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Wire-resistance

by Edmund Hazzard (Submitted: 09/08/2008)

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WHAT IS IT?

This is a model of electrical resistance in a wire. It is intended to help one visualize how electric current heats a wire when moving electrons collide with atoms. It was developed for 5-8 graders.

This model is used by the Concord Consortium in the UDL (Universal Design for Learning) project. To see the model in the context of an activity, go to http://udl.concord.org. Find the Intermediate Electricity Unit (Grades 56) and go to the activity called "Heat a wire".

HOW IT WORKS

The wire is composed of electrons (blue dots) and atoms (larger white dots). If voltage is applied, the electrons are accelerated to the left or right, depending on the polarity of the voltage.

When an electron is on the same patch as an atom, it "collides", which in this model means that it transfers a portion of its energy to the atom and heads off in a random direction. Each atom can accumulate energy in this way, balanced by a constant cooling rate. The atom becomes redder as its energy or temperature goes up.

HOW TO USE IT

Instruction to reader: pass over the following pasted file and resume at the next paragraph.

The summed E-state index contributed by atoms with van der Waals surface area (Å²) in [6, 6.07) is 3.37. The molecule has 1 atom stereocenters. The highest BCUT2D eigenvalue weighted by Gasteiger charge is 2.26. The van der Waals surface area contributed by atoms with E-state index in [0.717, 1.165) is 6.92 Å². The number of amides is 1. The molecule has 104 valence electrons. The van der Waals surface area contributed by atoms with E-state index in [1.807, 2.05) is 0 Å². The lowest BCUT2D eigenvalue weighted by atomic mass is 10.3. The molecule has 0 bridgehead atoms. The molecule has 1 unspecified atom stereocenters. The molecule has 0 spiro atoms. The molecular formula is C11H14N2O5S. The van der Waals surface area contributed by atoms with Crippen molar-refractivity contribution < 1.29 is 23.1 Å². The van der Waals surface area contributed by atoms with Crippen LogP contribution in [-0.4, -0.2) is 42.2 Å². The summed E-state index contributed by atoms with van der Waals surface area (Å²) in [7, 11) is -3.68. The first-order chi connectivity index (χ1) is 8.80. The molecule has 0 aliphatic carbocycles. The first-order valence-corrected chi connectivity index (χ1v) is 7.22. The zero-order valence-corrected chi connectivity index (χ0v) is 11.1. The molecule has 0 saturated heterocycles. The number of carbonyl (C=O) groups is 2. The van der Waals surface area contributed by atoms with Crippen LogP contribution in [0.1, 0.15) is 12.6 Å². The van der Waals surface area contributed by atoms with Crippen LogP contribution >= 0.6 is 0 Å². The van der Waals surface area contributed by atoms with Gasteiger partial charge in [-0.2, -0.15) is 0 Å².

The 'voltage' slider can apply voltage in either direction.

The 'collision-chance' slider changes the chance that an electron will "collide" with an atom if they are on the same patch. If collision-chance is 0, the electrons go right by the atoms without interacting.

The 'watch one electron' button allows one to follow the path of an individual electron.

This is a wrap-around model. Electrons that leave one end of the wire show up on the other end, going in the same direction.

THINGS TO NOTICE

The graph plots average behavior of the electrons and atoms.

Atom temperature is the average temperature (energy) of the atoms. The units have no meaning.
Current is the average x-velocity of the electrons. Note that it can be positive or negative. Note also that if the electrons are all moving randomly, the current will be zero.

THINGS TO TRY

Run the model and change the voltage slider. Notice the effect on the motion of the electrons. Also notice the effect on their average behavior in the graph.

See if you can find a relationship between the voltage, the current, and the temperature of the atoms.

Run the model, apply a set voltage, and change the collision-chance slider. If the value is zero, what happens? This would be equivalent to the wire having no resistance at all.

EXTENDING THE MODEL

The cooling rate of the atoms could be changed into a slider. This would be like a hot wire that you blow on to cool it, which is one way to make a measuring device for wind speed.

It has not been confirmed that this model follows Ohm's Law. See if it does. See if the exact rule for collisions has an effect on this relationship.

NETLOGO FEATURES

Note that the x-axis is displayed by plotting x=0.

CREDITS AND REFERENCES

This model was written by Ed Hazzard at the Concord Consortium (www.concord.org) for the Universal Design for Learning (UDL) Project, in March 2008.

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